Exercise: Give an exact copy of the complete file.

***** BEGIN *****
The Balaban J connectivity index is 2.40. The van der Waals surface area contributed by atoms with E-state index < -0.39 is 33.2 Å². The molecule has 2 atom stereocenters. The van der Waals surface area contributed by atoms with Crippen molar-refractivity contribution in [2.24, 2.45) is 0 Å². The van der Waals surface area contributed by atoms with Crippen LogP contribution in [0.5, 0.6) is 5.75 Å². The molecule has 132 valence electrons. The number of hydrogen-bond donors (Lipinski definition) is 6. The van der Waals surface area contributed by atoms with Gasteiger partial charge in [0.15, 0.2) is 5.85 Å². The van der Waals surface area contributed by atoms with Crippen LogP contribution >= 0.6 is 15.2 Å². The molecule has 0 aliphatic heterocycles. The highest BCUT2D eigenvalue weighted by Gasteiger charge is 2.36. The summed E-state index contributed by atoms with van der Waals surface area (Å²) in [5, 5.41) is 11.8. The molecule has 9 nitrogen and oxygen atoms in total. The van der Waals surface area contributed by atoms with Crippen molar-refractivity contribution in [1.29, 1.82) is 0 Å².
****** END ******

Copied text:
The Balaban J connectivity index is 2.40. The van der Waals surface area contributed by atoms with E-state index < -0.39 is 33.2 Å². The molecule has 2 atom stereocenters. The van der Waals surface area contributed by atoms with Crippen molar-refractivity contribution in [2.24, 2.45) is 0 Å². The van der Waals surface area contributed by atoms with Crippen LogP contribution in [0.5, 0.6) is 5.75 Å². The molecule has 132 valence electrons. The number of hydrogen-bond donors (Lipinski definition) is 6. The van der Waals surface area contributed by atoms with Gasteiger partial charge in [0.15, 0.2) is 5.85 Å². The van der Waals surface area contributed by atoms with Crippen LogP contribution >= 0.6 is 15.2 Å². The molecule has 0 aliphatic heterocycles. The highest BCUT2D eigenvalue weighted by Gasteiger charge is 2.36. The summed E-state index contributed by atoms with van der Waals surface area (Å²) in [5, 5.41) is 11.8. The molecule has 9 nitrogen and oxygen atoms in total. The van der Waals surface area contributed by atoms with Crippen molar-refractivity contribution in [1.29, 1.82) is 0 Å².